A free email agroforestry journal for practitioners, extension agents, researchers, professionals, students, and enthusiasts. One edition is sent each month focusing on a concept related to designing, developing, and learning more about trees and agroforestry systems. Focuses on trees and their roles in agriculture, natural ecosystems, human culture and economy.

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Overstory #3 - Weeds as a Resource

Weeds: A Problem or A Resource?

There is nothing either good or bad, but thinking makes it so. - W. Shakespeare

A very useful design principle is: Turn constraints or problems into opportunities. Weeds are often seen as major problems, and much energy and resources are spent fighting them. But are weeds really the problem, or is our perception of them the problem? What follows is a short exploration of some ways that weeds can be a resource for farmers, foresters, and gardeners.

Beneficial functions and uses of weeds

Weeds are vigorous improvers of land, constantly striving to create more diversity, organic matter, and abundance. Weeds on the land may be accomplishing what Nature knows needs doing there, better and faster than we are. For example:

Weeds support diverse soil microlife

Soil microlife feeds off plants. The diversity of plants on the surface is directly related to the diversity of microflora in the soil. Weeds can contribute greatly to that diversity. Removal of weeds to bare the soil reduces diversity. It is very likely that there is important soil life or function being supported by some family of weed that has yet to be documented. For example, several nitrogen fixing species used to be considered weeds, but are now valued and actively cultivated by many farmers.

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Overstory #2 - Permaculture Principles: A Foundation for Sustainability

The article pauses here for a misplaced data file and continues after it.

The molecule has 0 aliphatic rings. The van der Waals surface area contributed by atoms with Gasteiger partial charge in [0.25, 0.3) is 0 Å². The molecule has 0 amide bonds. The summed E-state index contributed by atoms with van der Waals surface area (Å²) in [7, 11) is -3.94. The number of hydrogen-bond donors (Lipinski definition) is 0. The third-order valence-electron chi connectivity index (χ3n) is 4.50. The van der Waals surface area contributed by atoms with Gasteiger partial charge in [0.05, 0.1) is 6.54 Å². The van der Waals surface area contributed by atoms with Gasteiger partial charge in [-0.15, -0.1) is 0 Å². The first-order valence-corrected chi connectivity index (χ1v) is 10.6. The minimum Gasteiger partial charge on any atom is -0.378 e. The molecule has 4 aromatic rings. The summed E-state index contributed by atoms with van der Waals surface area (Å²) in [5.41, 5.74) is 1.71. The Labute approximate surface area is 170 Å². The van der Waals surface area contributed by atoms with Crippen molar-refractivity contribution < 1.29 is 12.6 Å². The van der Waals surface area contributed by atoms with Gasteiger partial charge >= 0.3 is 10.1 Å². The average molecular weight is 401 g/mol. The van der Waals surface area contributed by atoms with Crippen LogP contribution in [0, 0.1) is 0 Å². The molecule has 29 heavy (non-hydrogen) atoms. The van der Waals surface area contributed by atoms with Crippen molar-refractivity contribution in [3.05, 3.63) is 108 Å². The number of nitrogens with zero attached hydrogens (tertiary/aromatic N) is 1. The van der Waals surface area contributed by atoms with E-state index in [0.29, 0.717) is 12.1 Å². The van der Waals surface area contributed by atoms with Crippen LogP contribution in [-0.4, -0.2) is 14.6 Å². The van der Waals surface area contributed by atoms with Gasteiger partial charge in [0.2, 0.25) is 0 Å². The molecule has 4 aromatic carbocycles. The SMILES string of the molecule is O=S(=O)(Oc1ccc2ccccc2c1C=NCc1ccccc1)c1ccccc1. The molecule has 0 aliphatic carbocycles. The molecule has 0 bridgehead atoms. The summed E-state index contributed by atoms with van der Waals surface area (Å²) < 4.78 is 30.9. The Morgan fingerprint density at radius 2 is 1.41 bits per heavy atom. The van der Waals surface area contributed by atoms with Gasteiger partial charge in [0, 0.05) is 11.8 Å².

Being caught up in the day-to-day aspects of developing or managing field projects can be very exciting or frustrating. There are new design challenges continually. Often, conventional solutions alone are too expensive and not sustainable or feasible in the long run. It requires a lot of creativity and original thought to come up with appropriate sustainable solutions for each site and need.

When facing new design challenges, we often have to step back and remind ourselves of the fundamental principles of sustainable design that drive our practices. We find it works to examine not just the issues, but how we look at and think about the issues. One of our favorite design philosophies is "permaculture." Permaculture focuses on how to think about planning sustainable solutions.

What is Permaculture?

Permaculture is a practical design approach which enables people to establish productive environments providing for food, energy, shelter, material and non-material needs, as well as providing the social and economic infrastructures that support them. Permaculture aims to create systems that will sustain not only for the present, but for future generations.

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Overstory #1 - Sheet Mulch: Greater Plant Health for Less Work

Editor's Note

Welcome to The Overstory, a free on-line newsletter for people working with sustainable forestry, agroforestry, and farming in the tropics and subtropics. Every two weeks, we'll send you a short piece to share practical information, species highlights, tips, ideas and insights, recommended books, and useful organizations. We hope you will find it helpful to you as you work to create healthy, productive plantings on your land and in your community.

Sheet Mulch: Greater Plant and Soil Health for Less Work

Summary: Sheet mulch can substantially increase plant growth and health by encouraging soil health, helping to retain soil moisture, and suppressing weed growth.

If you are asking yourself how to improve the growth and health of your plantings, our answer is: sheet mulch. We have seen mulched plants and trees grow more than double the rate of their unmulched counterparts in the same area. This applies not only to gardens, but to trees in orchards and reforestation projects.

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